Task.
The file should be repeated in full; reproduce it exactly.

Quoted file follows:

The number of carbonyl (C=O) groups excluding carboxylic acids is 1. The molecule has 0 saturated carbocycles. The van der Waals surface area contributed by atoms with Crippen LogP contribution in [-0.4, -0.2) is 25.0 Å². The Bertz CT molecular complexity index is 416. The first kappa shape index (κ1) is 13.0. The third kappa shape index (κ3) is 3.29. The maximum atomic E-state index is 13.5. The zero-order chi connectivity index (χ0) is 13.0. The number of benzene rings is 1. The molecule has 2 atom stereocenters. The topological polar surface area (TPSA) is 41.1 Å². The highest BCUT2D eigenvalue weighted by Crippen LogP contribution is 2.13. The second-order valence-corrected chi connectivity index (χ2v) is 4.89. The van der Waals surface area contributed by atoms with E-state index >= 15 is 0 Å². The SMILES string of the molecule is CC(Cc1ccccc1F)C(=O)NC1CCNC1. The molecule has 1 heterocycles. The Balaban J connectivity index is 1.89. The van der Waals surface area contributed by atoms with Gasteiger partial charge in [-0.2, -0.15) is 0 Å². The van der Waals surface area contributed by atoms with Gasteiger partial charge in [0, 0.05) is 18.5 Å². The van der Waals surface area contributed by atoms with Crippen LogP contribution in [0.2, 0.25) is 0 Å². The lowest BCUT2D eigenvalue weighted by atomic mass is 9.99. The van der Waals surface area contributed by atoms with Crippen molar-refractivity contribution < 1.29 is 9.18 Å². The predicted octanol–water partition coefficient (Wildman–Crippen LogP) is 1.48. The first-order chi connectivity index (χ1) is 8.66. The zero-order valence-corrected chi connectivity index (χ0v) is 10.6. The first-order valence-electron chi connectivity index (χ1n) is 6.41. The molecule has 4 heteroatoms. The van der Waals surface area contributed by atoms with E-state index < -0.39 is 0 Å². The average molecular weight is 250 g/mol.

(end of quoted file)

The number of carbonyl (C=O) groups excluding carboxylic acids is 1. The molecule has 0 saturated carbocycles. The van der Waals surface area contributed by atoms with Crippen LogP contribution in [-0.4, -0.2) is 25.0 Å². The Bertz CT molecular complexity index is 416. The first kappa shape index (κ1) is 13.0. The third kappa shape index (κ3) is 3.29. The maximum atomic E-state index is 13.5. The zero-order chi connectivity index (χ0) is 13.0. The number of benzene rings is 1. The molecule has 2 atom stereocenters. The topological polar surface area (TPSA) is 41.1 Å². The highest BCUT2D eigenvalue weighted by Crippen LogP contribution is 2.13. The second-order valence-corrected chi connectivity index (χ2v) is 4.89. The van der Waals surface area contributed by atoms with E-state index >= 15 is 0 Å². The SMILES string of the molecule is CC(Cc1ccccc1F)C(=O)NC1CCNC1. The molecule has 1 heterocycles. The Balaban J connectivity index is 1.89. The van der Waals surface area contributed by atoms with Gasteiger partial charge in [-0.2, -0.15) is 0 Å². The van der Waals surface area contributed by atoms with Gasteiger partial charge in [0, 0.05) is 18.5 Å². The van der Waals surface area contributed by atoms with Crippen LogP contribution in [0.2, 0.25) is 0 Å². The lowest BCUT2D eigenvalue weighted by atomic mass is 9.99. The van der Waals surface area contributed by atoms with Crippen molar-refractivity contribution < 1.29 is 9.18 Å². The predicted octanol–water partition coefficient (Wildman–Crippen LogP) is 1.48. The first-order chi connectivity index (χ1) is 8.66. The zero-order valence-corrected chi connectivity index (χ0v) is 10.6. The first-order valence-electron chi connectivity index (χ1n) is 6.41. The molecule has 4 heteroatoms. The van der Waals surface area contributed by atoms with E-state index < -0.39 is 0 Å². The average molecular weight is 250 g/mol.